Installing foam board insulation on an interior ceiling is a great first time do-it-yourself home maintenance project. Installing foam board insulation on an interior ceiling is a great way to hone your DIY skills, while putting a few energy dollars in your pocket.

Any insulation is critical to maintaining low levels of energy consumption, but foam board insulation is particularly well suited for interior ceilings. Foam board insulation is effective, lightweight, and can be attached in a number of ways, depending on your skill level.

Here we will discuss the process of installing foam board insulation in an interior ceiling the way the pros do it. The process can be sped up with power tools, but the entire process can be accomplished with a few simple tools you may already own.

Which Foam Board Insulation Is Good For An Interior Ceiling?

The most commonly used foam boards are made from styrofoam, known as XPS (EXtruded PolyStyrene. XPS is also known as pink board or blue board, making it easily identifiable. Other versions are available as well, including closed cell foam boards and  EPS (Expanded PolyStyrene).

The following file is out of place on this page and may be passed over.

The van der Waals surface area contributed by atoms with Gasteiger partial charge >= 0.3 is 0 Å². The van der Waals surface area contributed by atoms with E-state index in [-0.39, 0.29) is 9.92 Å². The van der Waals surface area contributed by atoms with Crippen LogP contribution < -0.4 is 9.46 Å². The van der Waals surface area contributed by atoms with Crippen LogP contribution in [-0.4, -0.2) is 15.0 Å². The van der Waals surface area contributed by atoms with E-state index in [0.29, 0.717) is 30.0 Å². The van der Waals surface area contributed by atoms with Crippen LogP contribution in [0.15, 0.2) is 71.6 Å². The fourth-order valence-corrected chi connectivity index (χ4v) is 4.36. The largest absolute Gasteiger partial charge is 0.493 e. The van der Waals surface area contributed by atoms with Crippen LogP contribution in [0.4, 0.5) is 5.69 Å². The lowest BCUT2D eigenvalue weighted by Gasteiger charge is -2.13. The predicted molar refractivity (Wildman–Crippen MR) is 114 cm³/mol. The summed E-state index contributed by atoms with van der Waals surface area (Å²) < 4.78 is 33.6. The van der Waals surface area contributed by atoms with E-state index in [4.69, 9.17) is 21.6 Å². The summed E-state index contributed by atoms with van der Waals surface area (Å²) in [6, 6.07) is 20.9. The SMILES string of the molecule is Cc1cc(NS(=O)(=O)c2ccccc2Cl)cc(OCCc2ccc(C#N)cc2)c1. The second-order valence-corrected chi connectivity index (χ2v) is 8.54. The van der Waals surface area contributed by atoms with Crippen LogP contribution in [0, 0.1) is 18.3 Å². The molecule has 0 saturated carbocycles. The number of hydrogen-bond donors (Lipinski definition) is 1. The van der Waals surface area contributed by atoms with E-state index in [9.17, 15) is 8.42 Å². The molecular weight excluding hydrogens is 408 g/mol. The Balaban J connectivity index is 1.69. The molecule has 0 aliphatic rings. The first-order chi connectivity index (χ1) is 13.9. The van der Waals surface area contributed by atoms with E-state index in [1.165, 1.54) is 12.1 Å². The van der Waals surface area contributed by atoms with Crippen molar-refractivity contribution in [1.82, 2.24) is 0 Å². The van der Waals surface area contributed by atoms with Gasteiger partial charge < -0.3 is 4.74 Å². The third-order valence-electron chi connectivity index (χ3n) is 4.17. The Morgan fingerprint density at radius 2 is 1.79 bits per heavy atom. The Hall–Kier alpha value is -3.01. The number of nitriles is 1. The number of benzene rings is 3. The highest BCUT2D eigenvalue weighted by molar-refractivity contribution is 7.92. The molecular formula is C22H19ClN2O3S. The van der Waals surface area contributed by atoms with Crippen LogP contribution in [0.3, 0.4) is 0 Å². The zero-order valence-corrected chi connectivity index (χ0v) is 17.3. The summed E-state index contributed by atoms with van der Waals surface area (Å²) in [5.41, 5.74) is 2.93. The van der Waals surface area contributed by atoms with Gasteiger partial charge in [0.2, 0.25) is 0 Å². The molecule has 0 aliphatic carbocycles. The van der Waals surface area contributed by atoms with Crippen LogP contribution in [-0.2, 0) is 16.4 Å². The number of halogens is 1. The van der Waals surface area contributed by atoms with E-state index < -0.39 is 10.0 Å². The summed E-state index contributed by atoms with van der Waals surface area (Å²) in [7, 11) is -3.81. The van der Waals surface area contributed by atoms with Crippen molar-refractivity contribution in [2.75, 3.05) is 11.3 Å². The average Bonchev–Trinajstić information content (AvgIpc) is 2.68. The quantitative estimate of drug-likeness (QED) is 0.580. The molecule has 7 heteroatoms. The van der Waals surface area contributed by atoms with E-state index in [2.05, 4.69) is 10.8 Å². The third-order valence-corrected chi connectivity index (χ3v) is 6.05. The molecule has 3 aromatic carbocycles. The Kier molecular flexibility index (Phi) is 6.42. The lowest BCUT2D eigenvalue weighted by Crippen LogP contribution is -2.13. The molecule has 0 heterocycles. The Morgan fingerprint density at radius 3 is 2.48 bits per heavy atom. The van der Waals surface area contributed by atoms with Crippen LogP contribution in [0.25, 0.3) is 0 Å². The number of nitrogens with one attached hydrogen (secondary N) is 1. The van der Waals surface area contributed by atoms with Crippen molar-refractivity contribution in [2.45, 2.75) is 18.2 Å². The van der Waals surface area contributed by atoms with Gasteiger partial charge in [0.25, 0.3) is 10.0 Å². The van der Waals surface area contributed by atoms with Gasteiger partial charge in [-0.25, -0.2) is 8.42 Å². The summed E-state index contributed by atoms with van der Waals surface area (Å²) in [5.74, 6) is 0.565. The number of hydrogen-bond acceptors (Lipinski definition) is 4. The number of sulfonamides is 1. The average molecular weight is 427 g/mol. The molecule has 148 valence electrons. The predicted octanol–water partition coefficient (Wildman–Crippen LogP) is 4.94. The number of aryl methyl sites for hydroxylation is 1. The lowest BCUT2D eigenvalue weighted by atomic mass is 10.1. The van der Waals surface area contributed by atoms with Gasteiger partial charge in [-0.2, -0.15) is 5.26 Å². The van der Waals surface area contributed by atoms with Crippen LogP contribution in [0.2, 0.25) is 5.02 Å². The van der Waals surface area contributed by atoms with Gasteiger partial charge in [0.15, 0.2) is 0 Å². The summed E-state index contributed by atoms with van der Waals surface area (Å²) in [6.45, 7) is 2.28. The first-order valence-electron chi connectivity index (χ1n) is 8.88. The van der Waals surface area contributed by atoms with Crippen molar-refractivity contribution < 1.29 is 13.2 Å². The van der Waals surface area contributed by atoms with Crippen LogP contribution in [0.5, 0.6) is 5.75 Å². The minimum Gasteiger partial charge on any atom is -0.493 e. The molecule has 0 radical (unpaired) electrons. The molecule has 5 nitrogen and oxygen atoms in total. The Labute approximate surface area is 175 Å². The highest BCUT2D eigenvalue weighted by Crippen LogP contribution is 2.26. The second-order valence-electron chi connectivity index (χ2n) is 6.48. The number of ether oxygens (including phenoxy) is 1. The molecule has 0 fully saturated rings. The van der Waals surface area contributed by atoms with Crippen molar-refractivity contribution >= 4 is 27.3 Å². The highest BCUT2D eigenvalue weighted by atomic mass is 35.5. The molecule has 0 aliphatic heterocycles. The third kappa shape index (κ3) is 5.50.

Foam board insulation can be installed on the surface of a ceiling and directly connected to the joists or truss chord. Generally, the surface mount method is used sparingly because it requires very long fasteners when installing drywall or other covering.

For our purposes today, we will describe the most effective method, which is to install the foam boards inside the ceiling void between the truss chords or ceiling joists.

In most installations, the foam board insulation panels are cut to fit within the cavity between the chords or joists. This method allows the drywall to contact the framing directly, increasing the strength of the fasteners.

How Do I Install Foam Board Insulation In An Interior Ceiling?

As with any insulation project you will first determine how you will reach the ceiling. Most pros use walkboards, stilts, or scaffolding, depending on the ceiling height. Most interior ceilings are 96” to 120” high, so many pros erect a walkboard because it can be quickly disassembled and relocated.

If your ceiling is over 120” high, most professionals will use rolling scaffolding instead of walkboards because they provide a wider walking surface. Scaffolding also produces space for your tools, so you don’t have to hang them from your tool belt.

1. Measure the Ceiling Area

The next step is to take measurements. In this example, let’s say you are insulating a living room 16’ x 20’ with 120” tall ceilings. The same process will work with any room, but we’ll use a large room to illustrate.

Measure the width of the room (16’) and the length (20’) and multiply them to find the product: (16 x 20 = 320 square feet of area). If your foam insulation boards are a common size, like 4’ x 8’, you can calculate that each panel will insulate an area of 32 square feet.